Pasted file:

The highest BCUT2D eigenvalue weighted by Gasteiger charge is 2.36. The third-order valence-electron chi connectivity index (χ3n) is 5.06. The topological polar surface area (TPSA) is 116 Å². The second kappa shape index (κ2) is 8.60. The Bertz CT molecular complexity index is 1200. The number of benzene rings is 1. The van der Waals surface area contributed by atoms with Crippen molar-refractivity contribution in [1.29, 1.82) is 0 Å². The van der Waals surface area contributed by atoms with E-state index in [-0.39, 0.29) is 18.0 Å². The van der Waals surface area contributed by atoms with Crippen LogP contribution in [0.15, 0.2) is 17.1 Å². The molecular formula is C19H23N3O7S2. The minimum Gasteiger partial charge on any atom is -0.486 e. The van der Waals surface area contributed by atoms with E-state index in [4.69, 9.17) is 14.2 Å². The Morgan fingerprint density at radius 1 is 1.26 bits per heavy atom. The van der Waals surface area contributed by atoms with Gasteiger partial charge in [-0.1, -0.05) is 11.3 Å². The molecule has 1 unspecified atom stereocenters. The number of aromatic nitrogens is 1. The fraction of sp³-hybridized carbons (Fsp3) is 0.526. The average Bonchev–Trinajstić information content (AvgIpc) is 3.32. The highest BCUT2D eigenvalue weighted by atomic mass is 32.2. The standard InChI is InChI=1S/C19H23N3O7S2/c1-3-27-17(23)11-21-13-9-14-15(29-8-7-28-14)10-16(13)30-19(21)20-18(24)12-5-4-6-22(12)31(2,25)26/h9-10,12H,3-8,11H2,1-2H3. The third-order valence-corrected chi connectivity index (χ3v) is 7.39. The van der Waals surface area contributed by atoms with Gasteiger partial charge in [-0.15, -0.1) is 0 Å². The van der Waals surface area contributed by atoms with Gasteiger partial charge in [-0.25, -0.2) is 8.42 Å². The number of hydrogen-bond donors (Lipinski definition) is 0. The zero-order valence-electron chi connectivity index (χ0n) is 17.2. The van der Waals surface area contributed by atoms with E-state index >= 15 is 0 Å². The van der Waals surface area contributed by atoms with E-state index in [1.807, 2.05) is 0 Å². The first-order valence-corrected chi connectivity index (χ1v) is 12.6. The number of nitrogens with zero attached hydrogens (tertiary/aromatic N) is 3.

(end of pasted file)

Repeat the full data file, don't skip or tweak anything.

The highest BCUT2D eigenvalue weighted by Gasteiger charge is 2.36. The third-order valence-electron chi connectivity index (χ3n) is 5.06. The topological polar surface area (TPSA) is 116 Å². The second kappa shape index (κ2) is 8.60. The Bertz CT molecular complexity index is 1200. The number of benzene rings is 1. The van der Waals surface area contributed by atoms with Crippen molar-refractivity contribution in [1.29, 1.82) is 0 Å². The van der Waals surface area contributed by atoms with E-state index in [-0.39, 0.29) is 18.0 Å². The van der Waals surface area contributed by atoms with Crippen LogP contribution in [0.15, 0.2) is 17.1 Å². The molecular formula is C19H23N3O7S2. The minimum Gasteiger partial charge on any atom is -0.486 e. The van der Waals surface area contributed by atoms with E-state index in [4.69, 9.17) is 14.2 Å². The Morgan fingerprint density at radius 1 is 1.26 bits per heavy atom. The van der Waals surface area contributed by atoms with Gasteiger partial charge in [-0.1, -0.05) is 11.3 Å². The molecule has 1 unspecified atom stereocenters. The number of aromatic nitrogens is 1. The fraction of sp³-hybridized carbons (Fsp3) is 0.526. The average Bonchev–Trinajstić information content (AvgIpc) is 3.32. The highest BCUT2D eigenvalue weighted by atomic mass is 32.2. The standard InChI is InChI=1S/C19H23N3O7S2/c1-3-27-17(23)11-21-13-9-14-15(29-8-7-28-14)10-16(13)30-19(21)20-18(24)12-5-4-6-22(12)31(2,25)26/h9-10,12H,3-8,11H2,1-2H3. The third-order valence-corrected chi connectivity index (χ3v) is 7.39. The van der Waals surface area contributed by atoms with Gasteiger partial charge in [-0.15, -0.1) is 0 Å². The van der Waals surface area contributed by atoms with Gasteiger partial charge in [-0.25, -0.2) is 8.42 Å². The number of hydrogen-bond donors (Lipinski definition) is 0. The zero-order valence-electron chi connectivity index (χ0n) is 17.2. The van der Waals surface area contributed by atoms with E-state index >= 15 is 0 Å². The van der Waals surface area contributed by atoms with E-state index in [1.807, 2.05) is 0 Å². The first-order valence-corrected chi connectivity index (χ1v) is 12.6. The number of nitrogens with zero attached hydrogens (tertiary/aromatic N) is 3.